Merced County decision on ambulance expected Tuesday

rgiwargis@mercedsunstar.comJanuary 26, 2013 

— Heated debates, public outcry and passionate pleas have all led to one day. On Tuesday, the Merced County Board of Supervisors is expected to decide on the county's emergency ambulance service contract.

The board’s decision potentially ends a three-month battle between 65-year provider Riggs Ambulance Service and contract winner American Medical Response -- a fight that has divided residents.

AMR won the bidding for the county's contract by four points in October after Riggs lost local preference points, which account for 5 percent of its total score.

The county removed those points after AMR appealed to the state regulatory agency, which said the local preference gave Riggs an unfair advantage. As a result, AMR ended up with a total of 364.8, compared with Riggs’ score of 360.6. The county staff then reversed course and began contract negotiations with AMR.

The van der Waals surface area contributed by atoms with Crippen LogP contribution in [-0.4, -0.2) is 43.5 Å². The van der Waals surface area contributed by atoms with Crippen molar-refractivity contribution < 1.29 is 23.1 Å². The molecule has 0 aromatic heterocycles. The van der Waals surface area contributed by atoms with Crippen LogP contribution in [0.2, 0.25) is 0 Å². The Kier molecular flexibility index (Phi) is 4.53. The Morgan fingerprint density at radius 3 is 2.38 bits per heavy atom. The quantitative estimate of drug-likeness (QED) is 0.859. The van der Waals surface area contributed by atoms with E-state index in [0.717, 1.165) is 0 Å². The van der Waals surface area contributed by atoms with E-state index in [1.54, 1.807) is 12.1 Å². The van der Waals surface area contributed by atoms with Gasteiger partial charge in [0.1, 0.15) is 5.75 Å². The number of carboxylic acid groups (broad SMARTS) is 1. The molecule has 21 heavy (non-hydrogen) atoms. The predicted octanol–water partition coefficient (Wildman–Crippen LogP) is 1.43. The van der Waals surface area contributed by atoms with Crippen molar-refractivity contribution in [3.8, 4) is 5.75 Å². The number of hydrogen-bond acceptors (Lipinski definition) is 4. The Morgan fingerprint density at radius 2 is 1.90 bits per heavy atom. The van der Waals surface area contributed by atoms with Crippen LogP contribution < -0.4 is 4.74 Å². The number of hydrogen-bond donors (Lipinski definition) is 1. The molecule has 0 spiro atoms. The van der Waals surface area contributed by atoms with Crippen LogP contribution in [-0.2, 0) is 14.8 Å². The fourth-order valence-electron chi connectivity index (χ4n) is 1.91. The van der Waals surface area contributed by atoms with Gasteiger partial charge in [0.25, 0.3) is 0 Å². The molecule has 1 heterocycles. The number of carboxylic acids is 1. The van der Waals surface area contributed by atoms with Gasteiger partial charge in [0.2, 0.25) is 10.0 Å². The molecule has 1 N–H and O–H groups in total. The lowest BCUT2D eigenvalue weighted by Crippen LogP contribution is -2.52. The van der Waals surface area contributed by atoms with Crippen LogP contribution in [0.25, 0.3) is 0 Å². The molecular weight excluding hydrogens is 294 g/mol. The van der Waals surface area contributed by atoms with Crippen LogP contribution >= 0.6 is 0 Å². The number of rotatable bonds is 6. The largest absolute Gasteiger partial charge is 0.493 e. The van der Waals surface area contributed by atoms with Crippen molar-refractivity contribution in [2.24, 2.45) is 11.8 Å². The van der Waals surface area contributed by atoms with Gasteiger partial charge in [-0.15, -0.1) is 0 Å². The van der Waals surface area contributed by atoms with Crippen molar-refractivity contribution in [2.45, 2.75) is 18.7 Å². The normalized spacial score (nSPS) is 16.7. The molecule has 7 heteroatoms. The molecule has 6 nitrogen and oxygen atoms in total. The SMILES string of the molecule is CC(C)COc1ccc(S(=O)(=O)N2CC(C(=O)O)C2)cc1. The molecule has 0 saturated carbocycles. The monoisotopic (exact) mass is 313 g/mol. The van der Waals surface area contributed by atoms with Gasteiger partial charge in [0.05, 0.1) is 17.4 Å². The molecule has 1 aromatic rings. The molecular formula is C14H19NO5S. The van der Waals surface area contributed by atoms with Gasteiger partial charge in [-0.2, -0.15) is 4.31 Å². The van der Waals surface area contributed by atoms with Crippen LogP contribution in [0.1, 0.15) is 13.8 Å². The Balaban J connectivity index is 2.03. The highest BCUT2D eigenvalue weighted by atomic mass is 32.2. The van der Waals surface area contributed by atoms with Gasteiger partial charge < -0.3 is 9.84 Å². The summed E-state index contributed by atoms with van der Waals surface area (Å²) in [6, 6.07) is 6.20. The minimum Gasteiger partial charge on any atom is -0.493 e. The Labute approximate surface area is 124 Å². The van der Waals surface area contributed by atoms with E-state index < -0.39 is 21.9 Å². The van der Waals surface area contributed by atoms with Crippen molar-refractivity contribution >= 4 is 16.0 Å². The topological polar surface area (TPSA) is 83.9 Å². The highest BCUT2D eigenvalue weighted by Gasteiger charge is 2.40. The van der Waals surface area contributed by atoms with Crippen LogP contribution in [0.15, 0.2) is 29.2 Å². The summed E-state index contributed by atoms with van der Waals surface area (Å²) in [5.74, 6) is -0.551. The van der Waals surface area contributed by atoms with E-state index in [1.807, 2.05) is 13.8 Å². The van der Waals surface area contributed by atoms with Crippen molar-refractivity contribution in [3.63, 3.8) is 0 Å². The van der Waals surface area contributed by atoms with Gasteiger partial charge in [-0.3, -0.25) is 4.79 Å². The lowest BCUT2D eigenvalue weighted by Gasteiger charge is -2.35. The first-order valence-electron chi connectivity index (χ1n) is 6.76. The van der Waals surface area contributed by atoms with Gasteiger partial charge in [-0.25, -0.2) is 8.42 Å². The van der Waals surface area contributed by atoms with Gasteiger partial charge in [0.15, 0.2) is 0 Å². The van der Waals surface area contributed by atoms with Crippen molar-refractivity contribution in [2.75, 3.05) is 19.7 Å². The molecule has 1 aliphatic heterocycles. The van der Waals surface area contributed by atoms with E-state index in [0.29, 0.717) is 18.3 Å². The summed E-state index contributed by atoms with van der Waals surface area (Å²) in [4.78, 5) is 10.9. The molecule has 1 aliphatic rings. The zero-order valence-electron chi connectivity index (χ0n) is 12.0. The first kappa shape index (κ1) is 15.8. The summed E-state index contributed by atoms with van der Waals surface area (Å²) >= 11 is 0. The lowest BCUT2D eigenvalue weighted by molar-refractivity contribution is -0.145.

That decision set off a firestorm of criticism from all sides, with questions about service quality, local jobs and the bidding process at the center of the debate.

However, on Tuesday, the supervisors are scheduled to hear Riggs’ appeal and make a decision on the contract. But after months of sometimes heated and emotional debate, many of the supervisors said on Friday they’re still undecided.

"Well, I think we’ve gotten a whole lot of information and I’m waiting to see the staff report," said Hub Walsh, District 2 supervisor. "This is an important decision to make, so I'll be reviewing the staff report first. I don’t have a decision at this point in time."